|In 22/23, St Mary’s University was awarded funding through the OfS ‘Mental Health Funding Competition’ to deliver a collaborative cross-university mental health and well-being initiative for students studying with little or no family support, including care leavers, care experienced and estranged students. Through this project they co-designed and co-delivered, both face to face and online, a psychoeducation programme to support students to Identify, Develop, Reflect and Refine the skills they need to support their wellbeing throughout their first year at University.
Rather than discussing the findings of this project, this workshop will focus on the process of working with a range of different collaborative partners and will outline the challenges and triumphs, the bumps and the glides along the way. Working with partners in 3 very different universities, and a mental health NHS trust, with their own cultures, priorities, systems and processes, was joyous, and yet at times a challenging and frustrating, process.
|Research Session 2
a) Katie Ellis University of Sheffield
b) Carrie Harrop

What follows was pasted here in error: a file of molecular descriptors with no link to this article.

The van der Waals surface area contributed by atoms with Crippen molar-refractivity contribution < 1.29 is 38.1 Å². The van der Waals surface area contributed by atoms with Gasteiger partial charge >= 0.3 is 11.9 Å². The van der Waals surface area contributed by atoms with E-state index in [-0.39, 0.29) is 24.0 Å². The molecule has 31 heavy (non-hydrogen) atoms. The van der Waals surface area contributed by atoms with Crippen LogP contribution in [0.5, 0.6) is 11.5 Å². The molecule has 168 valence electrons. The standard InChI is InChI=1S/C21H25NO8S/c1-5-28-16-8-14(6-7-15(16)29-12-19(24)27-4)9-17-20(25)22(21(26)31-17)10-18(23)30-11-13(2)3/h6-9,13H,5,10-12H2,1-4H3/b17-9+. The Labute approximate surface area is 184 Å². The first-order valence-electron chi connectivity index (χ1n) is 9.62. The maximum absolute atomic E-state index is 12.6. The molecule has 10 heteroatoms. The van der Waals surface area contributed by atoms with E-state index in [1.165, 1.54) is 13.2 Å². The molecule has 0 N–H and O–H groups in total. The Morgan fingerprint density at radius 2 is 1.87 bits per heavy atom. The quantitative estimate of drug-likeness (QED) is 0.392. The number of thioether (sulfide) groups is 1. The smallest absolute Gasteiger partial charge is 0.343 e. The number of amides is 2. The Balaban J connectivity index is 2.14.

|a) Resilience, higher education and widening participation
b) Looking beyond the scope of financial support for care leavers in higher education
|a) In a climate of widening participation in which universities encourage inclusion and student diversity, this research revealed how journeys to higher education for students with a care background were often marred by instability, stigma and poor institutional support. This session will critique current understandings of ‘resilience’ to conclude that greater attention should be paid to structural and systemic barriers to improve the outcomes of marginalised students.
b) When we think about the barriers to higher education, we know that having appropriate financial support is key. However, the scope of this need goes beyond ‘having enough money’ and it is important to explore the ‘why’ of the need. This presentation will introduce the concept of ‘family privilege’ as a lens to provide reflexive insight when implementing innovation and change to better understand the barriers in place and increase participation.